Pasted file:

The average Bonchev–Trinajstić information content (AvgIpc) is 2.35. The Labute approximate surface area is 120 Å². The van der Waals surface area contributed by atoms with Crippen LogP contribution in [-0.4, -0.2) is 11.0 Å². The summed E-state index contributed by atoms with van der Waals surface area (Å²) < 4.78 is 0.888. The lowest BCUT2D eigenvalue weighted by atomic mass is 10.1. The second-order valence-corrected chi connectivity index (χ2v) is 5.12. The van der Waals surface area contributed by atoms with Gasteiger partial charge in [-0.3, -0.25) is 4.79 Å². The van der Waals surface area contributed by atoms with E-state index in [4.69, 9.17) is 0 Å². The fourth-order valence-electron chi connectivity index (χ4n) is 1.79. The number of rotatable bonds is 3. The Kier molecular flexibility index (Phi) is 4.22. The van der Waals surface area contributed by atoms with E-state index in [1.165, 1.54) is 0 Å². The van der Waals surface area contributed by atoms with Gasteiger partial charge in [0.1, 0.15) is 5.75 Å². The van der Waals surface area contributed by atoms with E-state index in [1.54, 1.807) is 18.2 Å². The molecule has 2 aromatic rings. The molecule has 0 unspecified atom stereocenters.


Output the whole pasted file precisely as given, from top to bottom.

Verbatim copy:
The average Bonchev–Trinajstić information content (AvgIpc) is 2.35. The Labute approximate surface area is 120 Å². The van der Waals surface area contributed by atoms with Crippen LogP contribution in [-0.4, -0.2) is 11.0 Å². The summed E-state index contributed by atoms with van der Waals surface area (Å²) < 4.78 is 0.888. The lowest BCUT2D eigenvalue weighted by atomic mass is 10.1. The second-order valence-corrected chi connectivity index (χ2v) is 5.12. The van der Waals surface area contributed by atoms with Gasteiger partial charge in [-0.3, -0.25) is 4.79 Å². The van der Waals surface area contributed by atoms with E-state index in [4.69, 9.17) is 0 Å². The fourth-order valence-electron chi connectivity index (χ4n) is 1.79. The number of rotatable bonds is 3. The Kier molecular flexibility index (Phi) is 4.22. The van der Waals surface area contributed by atoms with E-state index in [1.165, 1.54) is 0 Å². The van der Waals surface area contributed by atoms with Gasteiger partial charge in [0.1, 0.15) is 5.75 Å². The van der Waals surface area contributed by atoms with E-state index in [1.54, 1.807) is 18.2 Å². The molecule has 2 aromatic rings. The molecule has 0 unspecified atom stereocenters.